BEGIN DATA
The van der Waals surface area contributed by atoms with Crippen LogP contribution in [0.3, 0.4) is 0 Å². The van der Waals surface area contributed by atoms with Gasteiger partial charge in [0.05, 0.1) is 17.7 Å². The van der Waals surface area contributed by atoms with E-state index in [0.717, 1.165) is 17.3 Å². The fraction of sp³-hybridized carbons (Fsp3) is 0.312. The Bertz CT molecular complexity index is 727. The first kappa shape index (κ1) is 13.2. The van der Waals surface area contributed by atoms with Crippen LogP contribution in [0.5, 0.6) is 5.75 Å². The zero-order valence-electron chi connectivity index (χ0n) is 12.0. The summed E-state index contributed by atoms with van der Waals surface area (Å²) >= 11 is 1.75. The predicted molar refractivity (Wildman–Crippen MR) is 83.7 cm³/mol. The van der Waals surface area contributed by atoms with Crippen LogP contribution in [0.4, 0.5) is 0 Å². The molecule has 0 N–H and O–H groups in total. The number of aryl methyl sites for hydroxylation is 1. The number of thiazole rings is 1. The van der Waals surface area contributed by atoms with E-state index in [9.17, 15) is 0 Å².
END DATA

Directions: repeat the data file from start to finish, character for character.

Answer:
The van der Waals surface area contributed by atoms with Crippen LogP contribution in [0.3, 0.4) is 0 Å². The van der Waals surface area contributed by atoms with Gasteiger partial charge in [0.05, 0.1) is 17.7 Å². The van der Waals surface area contributed by atoms with E-state index in [0.717, 1.165) is 17.3 Å². The fraction of sp³-hybridized carbons (Fsp3) is 0.312. The Bertz CT molecular complexity index is 727. The first kappa shape index (κ1) is 13.2. The van der Waals surface area contributed by atoms with Crippen LogP contribution in [0.5, 0.6) is 5.75 Å². The zero-order valence-electron chi connectivity index (χ0n) is 12.0. The summed E-state index contributed by atoms with van der Waals surface area (Å²) >= 11 is 1.75. The predicted molar refractivity (Wildman–Crippen MR) is 83.7 cm³/mol. The van der Waals surface area contributed by atoms with Crippen LogP contribution in [0.4, 0.5) is 0 Å². The molecule has 0 N–H and O–H groups in total. The number of aryl methyl sites for hydroxylation is 1. The number of thiazole rings is 1. The van der Waals surface area contributed by atoms with E-state index in [9.17, 15) is 0 Å².